With 20 years of this business under my belt, I can say with confidence that I get it. Many I work with get it but many companies as a whole don’t. As a Solution Architect for a large hardware/software/services organization, I’m amazed with the inconsistency of approach and lack of understanding – not a unique situation. Arrogance? Inexperience? Culture? All the above? It reminds me of a discussion I had with a senior manager late last year. Scary is the best word to describe it, he clearly had no clue.

A while back I blogged about an approach to sales that helps focus the pursuit of a deal or account. Specifically, not understanding the customer, lack of industry focus and knowledge and resistance to investing in the client. As sign of the times or the reality of quarterly (What have you done for me this week…) performance measurement? Immature services organization?

If you look to the likes of Gartner and IDC, they will tell you the following criteria are the most important to clients when selecting an external services partner:

  • Price competitiveness
  • Technical expertise
  • Proven track record
  • Ability to transfer knowledge
  • Ability to work with our people

Ask yourself, why would you outsource? Cost model? Lack of internal expertise? No time to ramp up? Cultural? What’s interesting is I don’t see mention of relationship which is a key factor in any deal – most the time. As one of my past colleagues said, “You don’t lose on price”.

Some further interesting facts from their research:

  • Approximately 42% of the sample indicated that a good company reputation was
    an important consideration.
  • Almost 38% of the respondents indicated that the vendor’s ability to align IT
    projects with business objectives was an important consideration when selecting
    a firm for an implementation.
  • A proven implementation methodology was deemed important by more than one third
    of the sample.
  • Having an existing relationship with the customer’s organization was an important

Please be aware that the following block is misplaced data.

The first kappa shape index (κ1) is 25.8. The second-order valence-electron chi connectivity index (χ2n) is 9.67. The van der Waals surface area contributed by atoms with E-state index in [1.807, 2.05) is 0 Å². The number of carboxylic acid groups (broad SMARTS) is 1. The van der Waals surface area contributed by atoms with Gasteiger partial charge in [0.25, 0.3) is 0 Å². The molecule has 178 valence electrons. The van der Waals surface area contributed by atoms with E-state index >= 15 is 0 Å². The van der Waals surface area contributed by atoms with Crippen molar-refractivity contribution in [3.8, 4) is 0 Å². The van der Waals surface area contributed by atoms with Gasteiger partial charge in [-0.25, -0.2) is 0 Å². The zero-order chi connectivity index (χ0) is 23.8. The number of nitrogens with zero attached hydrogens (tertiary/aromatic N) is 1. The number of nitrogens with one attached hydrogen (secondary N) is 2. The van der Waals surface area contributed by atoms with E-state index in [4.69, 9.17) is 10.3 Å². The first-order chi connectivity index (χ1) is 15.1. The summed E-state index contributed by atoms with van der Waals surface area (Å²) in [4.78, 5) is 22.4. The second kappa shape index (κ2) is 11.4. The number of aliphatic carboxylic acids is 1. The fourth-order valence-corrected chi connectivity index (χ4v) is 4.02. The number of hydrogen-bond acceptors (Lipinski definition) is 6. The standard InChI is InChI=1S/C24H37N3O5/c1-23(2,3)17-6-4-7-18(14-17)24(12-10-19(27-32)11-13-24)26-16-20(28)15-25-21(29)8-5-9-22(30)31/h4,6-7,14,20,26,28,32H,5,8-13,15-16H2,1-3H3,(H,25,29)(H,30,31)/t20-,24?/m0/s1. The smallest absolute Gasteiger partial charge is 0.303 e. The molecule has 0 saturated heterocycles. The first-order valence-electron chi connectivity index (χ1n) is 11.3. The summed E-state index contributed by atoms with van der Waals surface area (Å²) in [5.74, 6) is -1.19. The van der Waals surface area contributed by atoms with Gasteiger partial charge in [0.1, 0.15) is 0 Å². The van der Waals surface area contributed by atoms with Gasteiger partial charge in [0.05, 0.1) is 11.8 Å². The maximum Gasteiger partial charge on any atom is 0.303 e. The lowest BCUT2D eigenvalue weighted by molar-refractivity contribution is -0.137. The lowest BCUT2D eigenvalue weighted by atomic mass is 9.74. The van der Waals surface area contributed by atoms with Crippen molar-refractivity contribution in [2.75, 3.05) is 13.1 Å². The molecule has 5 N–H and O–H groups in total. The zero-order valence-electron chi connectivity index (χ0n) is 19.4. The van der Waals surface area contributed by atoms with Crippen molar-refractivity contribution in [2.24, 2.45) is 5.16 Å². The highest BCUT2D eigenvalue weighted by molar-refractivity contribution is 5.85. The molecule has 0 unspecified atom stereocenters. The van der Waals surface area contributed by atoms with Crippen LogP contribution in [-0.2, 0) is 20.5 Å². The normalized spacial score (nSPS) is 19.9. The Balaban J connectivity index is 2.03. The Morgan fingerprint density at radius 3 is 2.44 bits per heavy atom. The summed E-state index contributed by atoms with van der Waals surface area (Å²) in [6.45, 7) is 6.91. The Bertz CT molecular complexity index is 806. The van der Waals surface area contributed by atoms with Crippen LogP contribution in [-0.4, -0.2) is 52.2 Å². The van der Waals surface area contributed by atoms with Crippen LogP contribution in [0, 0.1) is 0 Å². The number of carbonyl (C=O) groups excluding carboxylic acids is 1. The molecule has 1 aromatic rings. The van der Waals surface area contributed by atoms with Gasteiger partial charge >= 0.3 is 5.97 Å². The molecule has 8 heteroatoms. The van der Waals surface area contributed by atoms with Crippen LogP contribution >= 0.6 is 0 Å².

consideration for about 28% of the sample.
  • Having deep expertise in the customer’s industry was only deemed important by
    25% of a recent studies sampling.

Some of the more prominent differences (by industry) in importance include:

  • More than 80% of the respondents from the infrastructure services sector feel
    that price competitiveness is a top 5 consideration versus less than 50% of the
    respondents from the financial services sector.
  • Respondents from the financial services sector place greater importance on track
    record and company reputation than other sectors.
  • The ability to work with the organization is of greater importance to the public
    sector and distribution & services sectors than the other sectors.

So what does this mean? While sipping my latte this morning at EWR, I summarized my thoughts as follows:

  • Relationship – Relationship is key, people do business with people they know and trust. If your priced to high, they will tell you. If your team isn’t strong enough, they will tell you.
  • Price competitiveness – Your cost structure and price (Margins) must be competitive in the region/area you play in. Prices for service in NYC vs. Des Moines wont be effective.
  • Technical expertise – Deep focus accompanied by solid breadth – one trick ponies are not always the best approach.
  • Proven track record – Can you prove past success? Do you have solid references? How did you turn around a failing project?
  • Ability to transfer knowledge – Can your staff speak the local language well? Do they understand how to transfer knowledge? Does you PM know how to manage this?
  • Ability to work with our people – Are your staff personable? Can they adjust to different cultures? Keep in mind that a technical persons education usually does not focus on building interpersonal skills. For some it comes naturally, for some it’s not.

What do you think? I’d interested in hearing from you.